Kumu Hina

May 04, 2015

by

Dean Hamer and Joe Wilson

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About the Documentary

Kumu Hina is the story of Hina Wong- Kalu, a transgender native Hawaiian teacher and cultural icon who brings to life Hawaii’s long-held embrace of mahu — those who embody both male and female spirit, and were traditionally respected as caretakers, healers, and keepers of ancient traditions.

The film traces Hina’s evolution from a timid high school boy to her position as a married woman and cultural director of a school that specializes in Hawaiian language, history and culture, located in one of Honolulu’s grittier neighborhoods. As she contemplates who should lead the school’s all-male hula troupe in their final performance, a surprising candidate presents herself: Ho’onani, a sixth grader who is proud to be seen as a mixture of boy and girl. As Kumu Hina helps Ho’onani negotiate the mixed reactions of her classmates and her family, the power of culture to instill a sense of pride and acceptance becomes clear.

The film also delves into Hina’s pursuit of a dream of her own: a fulfilling romantic relationship. Her tumultuous marriage to a headstrong Tongan man offers insight into the universal challenge of loving somebody outside the norm and a deeper understanding of the true meaning of aloha – love, honor, and respect for all.

The Filmmakers

Dean Hamer

Dean Hamer is an Emmy Award-winning filmmaker, The New York Times Book of the Year author, and National Institutes of Health scientist with a long history in communicating complex and controversial ideas to a diverse public. He formed Qwaves with partner Joe Wilson to produce insightful and provocative documentaries about often overlooked social issues. Their short films were part of the pioneering days of citizen-generated content on the Internet and cable television, and have been used as outreach and educational tools by a wide range of community and education organizations. Out in the Silence, the first feature film from Qwaves, premiered at the Human Rights Watch International Film Festival at Lincoln Center, and with support from the Sundance Documentary Film program and Pennsylvania Public Television Network, it was widely distributed through PBS, multiple digital portals, and hundreds of community screenings.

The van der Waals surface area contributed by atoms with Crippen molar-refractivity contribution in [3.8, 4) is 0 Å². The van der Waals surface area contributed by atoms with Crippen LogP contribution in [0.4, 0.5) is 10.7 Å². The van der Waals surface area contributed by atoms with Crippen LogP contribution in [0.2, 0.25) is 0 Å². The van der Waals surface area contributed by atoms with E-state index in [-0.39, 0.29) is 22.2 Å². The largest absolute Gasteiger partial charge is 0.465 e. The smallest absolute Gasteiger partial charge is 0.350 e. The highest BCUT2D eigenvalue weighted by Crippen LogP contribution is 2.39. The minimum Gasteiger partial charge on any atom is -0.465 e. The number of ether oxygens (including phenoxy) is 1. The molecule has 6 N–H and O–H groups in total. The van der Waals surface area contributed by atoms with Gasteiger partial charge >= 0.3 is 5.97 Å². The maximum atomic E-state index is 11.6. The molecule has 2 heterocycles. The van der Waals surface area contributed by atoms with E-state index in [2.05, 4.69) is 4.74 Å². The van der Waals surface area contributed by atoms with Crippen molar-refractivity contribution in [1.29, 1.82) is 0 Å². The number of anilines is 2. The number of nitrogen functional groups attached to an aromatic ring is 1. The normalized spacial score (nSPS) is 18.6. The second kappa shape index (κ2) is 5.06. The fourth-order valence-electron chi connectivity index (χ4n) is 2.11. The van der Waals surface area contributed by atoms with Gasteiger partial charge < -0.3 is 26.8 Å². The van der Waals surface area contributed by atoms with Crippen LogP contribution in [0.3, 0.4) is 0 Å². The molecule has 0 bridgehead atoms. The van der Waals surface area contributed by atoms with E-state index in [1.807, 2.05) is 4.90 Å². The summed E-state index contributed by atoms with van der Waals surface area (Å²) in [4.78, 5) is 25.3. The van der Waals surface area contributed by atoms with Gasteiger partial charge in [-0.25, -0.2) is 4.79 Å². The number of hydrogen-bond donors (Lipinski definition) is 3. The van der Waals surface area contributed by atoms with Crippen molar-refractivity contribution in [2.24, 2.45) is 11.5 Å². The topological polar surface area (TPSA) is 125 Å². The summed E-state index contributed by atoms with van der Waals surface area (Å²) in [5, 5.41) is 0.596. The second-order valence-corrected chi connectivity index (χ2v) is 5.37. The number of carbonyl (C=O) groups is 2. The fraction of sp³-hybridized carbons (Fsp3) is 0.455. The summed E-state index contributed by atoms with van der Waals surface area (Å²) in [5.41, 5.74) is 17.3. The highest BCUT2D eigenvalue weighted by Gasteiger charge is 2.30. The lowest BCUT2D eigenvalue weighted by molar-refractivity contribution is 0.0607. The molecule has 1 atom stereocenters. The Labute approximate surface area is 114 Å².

In addition to his film work, Hamer is the author of several bestselling nonfiction books, a consultant for the BBC and Discovery Channel, and a sought-after lecturer and frequent guest on TV documentaries and news shows. He lives with his partner Joe Wilson on the north shore of Oahu, Hawaii, where they moved to pursue the making of Kumu Hina.

Joe Wilson

Joe Wilson got involved in documentary filmmaking through his social activism on human rights issues. Frustrated by the limitations of traditional organizing and advocacy, he picked up a camera with hopes of reaching broader audiences with stories that would inform and compel people to act. Together with Qwaves co-founder Dean Hamer, his films on controversial and often ignored human rights issues have won awards and official selection at more than 100 film festivals around the country and the world, and received widespread attention for their role in promoting social change.

In 2004, Wilson returned to his small hometown of Oil City, Pennsylvania, to direct and produce the Sundance-supported, Emmy Award-winning PBS documentary Out in the Silence. Through more than 700 grassroots screenings across the country, this film has become part of a national movement to open dialogue, counter school bullying, and support fairness and equality for all in small towns and rural communities. The Out in the Silence Award for Youth Activism, established in 2011, is continuing the campaign beyond the immediate life of the film by honoring courageous and unheralded young people who are leading the way in making schools and communities safe from bullying and welcoming for all, especially in places where silence and invisibility have rendered LGBT youth and their allies marginalized and powerless for far too long. Wilson lives with his partner Dean Hamer on the north shore of Oahu, Hawaii.

Full Credits

Awards

  • 2015 Independent Lens

    Audience Award

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Join the Discussion

Is Hawaii unique in its acceptance of transgender identity? How has your community handled and responded to transgender people? What surprised you or upset your expectations in this story?

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